Appellee General Electric Credit Corporation of Georgia (GECC) filed suit against appellants James and Jerome Bradford, seeking a deficiency judgment. Appellee alleged that the Bradfords had executed a promissory note and chattel mortgage, giving GECC a security interest in various pieces of construction equipment which, when appellants defaulted on their obligation, GECC had taken possession of and sold, applying the proceeds to appellants' indebtedness. A deficiency balance of $56,760.10 remained, for which appellee filed suit. A jury found in favor of GECC, and appellants' sole enumeration of error on their appeal from the judgment entered is the denial of their motion for directed verdict.
Appellants contend that GECC is precluded from obtaining a deficiency judgment against them because GECC did not provide proper notice under OCGA 11-9-506
. That statute provides: "At any time before the secured party has disposed of collateral . . . the debtor or any other secured party may unless otherwise agreed in writing after default redeem the collateral by tendering fulfillment of all obligations secured by the collateral . . ." This court has held that a debtor must be notified that he may redeem his collateral at any time before its sale. See Credithrift of America &c. v. Smith, 168 Ga. App. 45 (308 SE2d 53) (1983)
. In the case at bar, GECC notified appellants that the repossessed collateral would be sold after 10 days had elapsed from the date of the letter; that appellant would be responsible for the account balance remaining after the sale; that appellants had the right to redeem the collateral upon payment in full of the account; and that such payment "must be remitted on or before [10 days from the date of the notice]." All of the repossessed collateral was sold well after the 10-day period set forth in each notice letter had elapsed. According to this court's holding in Credithrift, supra, "[t]he debtor[s] had, as a matter of law, not been notified that [they] could redeem [their] collateral at any time before the sale. . . ." GECC suggests that the holding in Credithrift is applicable only where, as there, the notice letter contains the date of the sale and limits the right of redemption to a time up to the date of sale, but the sale takes place at a date later than that listed in the notice letter. We decline to adopt such a narrow interpretation of Credithrift, especially in the factual setting of the case at bar wherein the debtors were informed that payment to redeem the collateral had to be made on or before 10 days from the date of the letter. Based on Credithrift, we hold that when a debtor is not informed that he has a right to redeem the collateral at any time before its sale, OCGA 11-9-506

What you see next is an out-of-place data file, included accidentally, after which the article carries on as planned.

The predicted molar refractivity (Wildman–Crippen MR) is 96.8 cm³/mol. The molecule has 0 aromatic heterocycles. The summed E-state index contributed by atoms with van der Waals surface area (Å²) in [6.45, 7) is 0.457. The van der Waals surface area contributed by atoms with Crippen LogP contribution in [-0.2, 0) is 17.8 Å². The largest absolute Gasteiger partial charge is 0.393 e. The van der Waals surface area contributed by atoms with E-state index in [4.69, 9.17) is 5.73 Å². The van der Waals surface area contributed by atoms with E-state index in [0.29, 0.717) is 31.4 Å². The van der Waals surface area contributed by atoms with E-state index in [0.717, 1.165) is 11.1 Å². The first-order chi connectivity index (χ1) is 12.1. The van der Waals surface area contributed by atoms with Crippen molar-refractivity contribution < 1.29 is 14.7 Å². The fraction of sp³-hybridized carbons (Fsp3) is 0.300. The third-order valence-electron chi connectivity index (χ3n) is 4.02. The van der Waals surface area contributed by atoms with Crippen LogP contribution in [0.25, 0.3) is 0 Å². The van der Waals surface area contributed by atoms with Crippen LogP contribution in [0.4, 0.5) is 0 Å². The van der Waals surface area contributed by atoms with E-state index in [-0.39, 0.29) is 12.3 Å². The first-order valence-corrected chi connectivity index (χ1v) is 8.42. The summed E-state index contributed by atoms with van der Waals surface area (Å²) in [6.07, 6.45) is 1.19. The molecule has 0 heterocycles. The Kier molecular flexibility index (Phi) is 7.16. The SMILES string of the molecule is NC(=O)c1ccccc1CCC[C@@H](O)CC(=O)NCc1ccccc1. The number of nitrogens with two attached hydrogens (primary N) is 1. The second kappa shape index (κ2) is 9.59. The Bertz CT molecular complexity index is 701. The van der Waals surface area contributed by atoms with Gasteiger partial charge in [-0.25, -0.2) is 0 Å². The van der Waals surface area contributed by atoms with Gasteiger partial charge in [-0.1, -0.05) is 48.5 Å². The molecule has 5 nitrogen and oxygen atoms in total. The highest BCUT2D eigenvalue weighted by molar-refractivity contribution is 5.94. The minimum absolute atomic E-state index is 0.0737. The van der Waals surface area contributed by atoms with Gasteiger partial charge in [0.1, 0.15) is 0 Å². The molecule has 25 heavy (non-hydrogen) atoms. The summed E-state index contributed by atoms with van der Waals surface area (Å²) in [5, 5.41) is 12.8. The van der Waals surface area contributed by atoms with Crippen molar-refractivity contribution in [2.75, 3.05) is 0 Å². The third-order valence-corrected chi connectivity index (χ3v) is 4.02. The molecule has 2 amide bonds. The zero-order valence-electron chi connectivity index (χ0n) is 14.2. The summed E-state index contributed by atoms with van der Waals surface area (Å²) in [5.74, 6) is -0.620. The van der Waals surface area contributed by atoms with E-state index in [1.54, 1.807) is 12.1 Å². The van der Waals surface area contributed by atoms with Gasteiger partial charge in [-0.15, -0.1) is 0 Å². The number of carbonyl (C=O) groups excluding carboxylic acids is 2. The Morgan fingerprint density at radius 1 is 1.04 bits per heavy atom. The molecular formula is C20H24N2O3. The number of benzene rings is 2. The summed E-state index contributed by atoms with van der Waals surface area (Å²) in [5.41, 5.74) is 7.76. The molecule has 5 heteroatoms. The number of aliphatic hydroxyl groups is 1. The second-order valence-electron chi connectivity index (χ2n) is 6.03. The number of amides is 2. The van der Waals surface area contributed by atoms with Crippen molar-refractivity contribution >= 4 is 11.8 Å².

The remedy applied in Credithrift, the direction of a verdict in favor of the debtor, is, however, no longer available. In Emmons v. Burkett, 256 Ga. 855 (353 SE2d 908) (1987)